Programming codex

Get Tuned In – TV Programming on Cell Phones


Voicemail, text messages, ring tones, now tv and video: Cell phone carriers are doing their best to increase the popularity of video and television on cell phones. Right now, features such as tv and video are only available in a limited capacity, but in a few months that may change as carriers are continually adding new programming to cell phones in addition to the brief video clips currently out there. Carriers are looking at adding full-length shows to cell phones, even adding these shows so they can be viewed live. Here’s a sneak preview of what some of the major carriers are doing:

Verizon Offers Variety

  • Beginning March 31st, will start to offer CBS, MTV, NBC, and Fox programming on their cell phones in major cities. Will offer these tv shows on their phones after these shows appear on regular television.
  • Plans to offer live broadcast tv on their cell phones.
  • Likely to be granted exclusive rights from ESPN to offer its programming on their phones.
  • Would like to expand its Fios tv service to wireless handsets, which would let users control their DVRs from their phones without having to be at home.
  • Has a service called Vcast, which offers short video clips for cell phones that has been available for 2 years.
  • Customers can get calling, wireless, Internet, and video services as part of a package for $160.92 per month. Or Verizon users can pay $15 per month or $3 per day for the multimedia available on its phones.

Sprint Nextel

  • Owns a video service available on cell phones.
  • Offers tv news clips from channels like Discovery and CNN.
  • Has not announced whether it plans to offer a live tv broadcast service to cell phone subscribers.


  • Provides same-day video coverage for the Mercedes-Benz fashion week in New York among other fashion events on their cell phones, allowing subscribers to see just as fashion designers, buyers, and celebrities do in person, the latest clothing designs for the upcoming fall season over their cell phones. Subscribers can feel like they are there in person while watching the shows and viewing the back stage reports.
  • For access, interested customers can subscribe to a $19.99 monthly media package, which includes video clips, Internet, email, messages, news, weather, sports scores, and movie times.

Comcast, Time Warner, Cox Communications, and Advanced Newhouse

  • Will offer a cable tv guide and some video content on their phones.
  • For Comcast users, to get access to the cable tv guide, users have to pay an extra $15 per month for a data package. For an extra $25 per month, Comcast will give access to the cable tv guide, video content, and Internet access with email.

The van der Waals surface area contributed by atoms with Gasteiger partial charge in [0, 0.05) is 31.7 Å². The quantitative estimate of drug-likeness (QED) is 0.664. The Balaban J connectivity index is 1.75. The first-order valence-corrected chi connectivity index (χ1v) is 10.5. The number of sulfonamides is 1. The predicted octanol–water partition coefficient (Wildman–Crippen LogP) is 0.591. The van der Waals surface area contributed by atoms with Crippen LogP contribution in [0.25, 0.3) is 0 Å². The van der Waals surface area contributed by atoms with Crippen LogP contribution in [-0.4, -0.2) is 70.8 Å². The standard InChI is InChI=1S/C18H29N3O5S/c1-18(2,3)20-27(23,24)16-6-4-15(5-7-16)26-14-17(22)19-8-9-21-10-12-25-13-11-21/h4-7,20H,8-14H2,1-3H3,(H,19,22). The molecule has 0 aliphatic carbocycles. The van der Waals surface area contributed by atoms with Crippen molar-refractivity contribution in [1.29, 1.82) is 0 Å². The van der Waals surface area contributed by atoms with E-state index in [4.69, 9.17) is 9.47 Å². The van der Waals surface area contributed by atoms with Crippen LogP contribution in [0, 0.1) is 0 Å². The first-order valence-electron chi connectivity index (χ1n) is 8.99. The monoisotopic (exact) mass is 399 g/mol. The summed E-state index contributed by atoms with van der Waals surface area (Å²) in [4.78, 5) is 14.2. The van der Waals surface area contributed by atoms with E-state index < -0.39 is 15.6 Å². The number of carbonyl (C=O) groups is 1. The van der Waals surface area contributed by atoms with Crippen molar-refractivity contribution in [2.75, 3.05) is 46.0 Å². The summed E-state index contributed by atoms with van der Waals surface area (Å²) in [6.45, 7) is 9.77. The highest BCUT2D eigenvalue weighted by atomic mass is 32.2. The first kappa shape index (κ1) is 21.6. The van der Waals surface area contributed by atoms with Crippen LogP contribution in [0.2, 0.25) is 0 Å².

Vring, Vring From

  • Can record a cell phone video greeting by using your cell phone’s camera or by choosing your favorite movie, music or tv content, then sending it to your phone.
  • If your friends sign up for it, they will see your video when you call their cell phones and you can see theirs when they call you.
  • Best of all, though users do need to pay for any licensed content they select, the Vringo application itself is free.

Disadvantages of Mobile TV and Video Features

The features listed above sound great for consumers, and seem to ensure profits for carriers, but if carriers do not predict ahead, they could be faced with a major downside to their efforts. Because video takes up 10 times the bandwidth voice does on cell phones, capacity on the network could be exceeded in 2007 if enough people watch just 10 minutes of video per day.

The 3G networks carriers have in the U.S. now cannot handle a lot of video traffic. The networks are divided into cells and users in the same cell share the same bandwidth. Content is delivered when it is requested by the individual subscriber, meaning signals are transmitted to users one at a time. So if 300 users request the same ESPN video highlights from the weekend to watch, the network has to send a copy of the video clip to each user individually. The same process happens when subscribers are talking on their cell phones or sending text messages but these actions are relatively insignificant in terms of capacity because they take up very little bandwidth. Video, on the other hand, takes up about 10 times more bandwidth. Too much traffic is precisely what happened in South Korea. To solve the problem, a separate network to broadcast mobile tv was built.

Verizon, Sprint Nextel, and AT&T’s phone service (formerly Cingular Wireless) all deliver content when it is requested by the individual subscriber. This makes delivering high volumes of tv programming difficult. Unlike those carriers though, MediaFlo network broadcasts video to cell phone users all at the same time like regular broadcast television. MediaFlo’s service will be available on LG’s VX 9400 and one phone from Samsung.

Stay Tuned

Thus, far video on cell phones has not been popular with consumers. However, wireless carriers are doing their best to stress the convenience of mobile tv. They are accumulating more content and doing their best to improve image quality. Companies are also restructuring their usability component too, planning to offer customers a single bill for all services including tv, wireless, broadband, and voice, training sales and support staff to handle new services, and simplifying cell phone interfaces so that users can easily navigate and feel comfortable using their phones. Consumers have not seen the last of video availability on cell phones and are certain to see even more in the coming months, so stay tuned.


Source by Robin Meyer

Share on facebook
Share on google
Share on twitter
Share on linkedin
Share on pinterest
Share on whatsapp

Leave a comment

Your email address will not be published. Required fields are marked *



Recent Posts